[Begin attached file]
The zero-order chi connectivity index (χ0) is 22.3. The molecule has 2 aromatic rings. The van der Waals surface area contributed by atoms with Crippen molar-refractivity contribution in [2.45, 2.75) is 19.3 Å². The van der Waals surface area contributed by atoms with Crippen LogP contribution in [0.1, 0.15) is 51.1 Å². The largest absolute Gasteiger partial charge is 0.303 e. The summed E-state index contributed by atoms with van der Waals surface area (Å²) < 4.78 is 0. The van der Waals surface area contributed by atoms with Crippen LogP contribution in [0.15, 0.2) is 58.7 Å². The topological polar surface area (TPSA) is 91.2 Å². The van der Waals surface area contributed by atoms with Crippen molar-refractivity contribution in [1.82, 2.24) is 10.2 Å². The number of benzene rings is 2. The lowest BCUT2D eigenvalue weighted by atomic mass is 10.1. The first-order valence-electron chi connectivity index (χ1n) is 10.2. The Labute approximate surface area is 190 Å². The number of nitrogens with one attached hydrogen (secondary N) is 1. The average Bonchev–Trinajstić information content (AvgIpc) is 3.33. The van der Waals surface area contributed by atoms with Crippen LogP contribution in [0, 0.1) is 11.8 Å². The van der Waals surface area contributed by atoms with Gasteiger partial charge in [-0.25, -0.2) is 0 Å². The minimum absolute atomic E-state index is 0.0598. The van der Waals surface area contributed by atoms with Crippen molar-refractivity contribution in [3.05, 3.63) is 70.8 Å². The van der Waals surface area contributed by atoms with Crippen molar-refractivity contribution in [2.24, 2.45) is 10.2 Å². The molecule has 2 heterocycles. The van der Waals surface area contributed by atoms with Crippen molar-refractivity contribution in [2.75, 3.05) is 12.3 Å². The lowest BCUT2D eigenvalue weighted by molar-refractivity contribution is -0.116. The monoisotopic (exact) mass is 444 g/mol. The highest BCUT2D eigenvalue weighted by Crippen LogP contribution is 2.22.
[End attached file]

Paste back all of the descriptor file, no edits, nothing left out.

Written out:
The zero-order chi connectivity index (χ0) is 22.3. The molecule has 2 aromatic rings. The van der Waals surface area contributed by atoms with Crippen molar-refractivity contribution in [2.45, 2.75) is 19.3 Å². The van der Waals surface area contributed by atoms with Crippen LogP contribution in [0.1, 0.15) is 51.1 Å². The largest absolute Gasteiger partial charge is 0.303 e. The summed E-state index contributed by atoms with van der Waals surface area (Å²) < 4.78 is 0. The van der Waals surface area contributed by atoms with Crippen LogP contribution in [0.15, 0.2) is 58.7 Å². The topological polar surface area (TPSA) is 91.2 Å². The van der Waals surface area contributed by atoms with Crippen molar-refractivity contribution in [1.82, 2.24) is 10.2 Å². The number of benzene rings is 2. The lowest BCUT2D eigenvalue weighted by atomic mass is 10.1. The first-order valence-electron chi connectivity index (χ1n) is 10.2. The Labute approximate surface area is 190 Å². The number of nitrogens with one attached hydrogen (secondary N) is 1. The average Bonchev–Trinajstić information content (AvgIpc) is 3.33. The van der Waals surface area contributed by atoms with Crippen LogP contribution in [0, 0.1) is 11.8 Å². The van der Waals surface area contributed by atoms with Gasteiger partial charge in [-0.25, -0.2) is 0 Å². The minimum absolute atomic E-state index is 0.0598. The van der Waals surface area contributed by atoms with Crippen molar-refractivity contribution in [3.05, 3.63) is 70.8 Å². The van der Waals surface area contributed by atoms with Crippen molar-refractivity contribution in [2.24, 2.45) is 10.2 Å². The molecule has 2 heterocycles. The van der Waals surface area contributed by atoms with Crippen molar-refractivity contribution in [2.75, 3.05) is 12.3 Å². The lowest BCUT2D eigenvalue weighted by molar-refractivity contribution is -0.116. The monoisotopic (exact) mass is 444 g/mol. The highest BCUT2D eigenvalue weighted by Crippen LogP contribution is 2.22.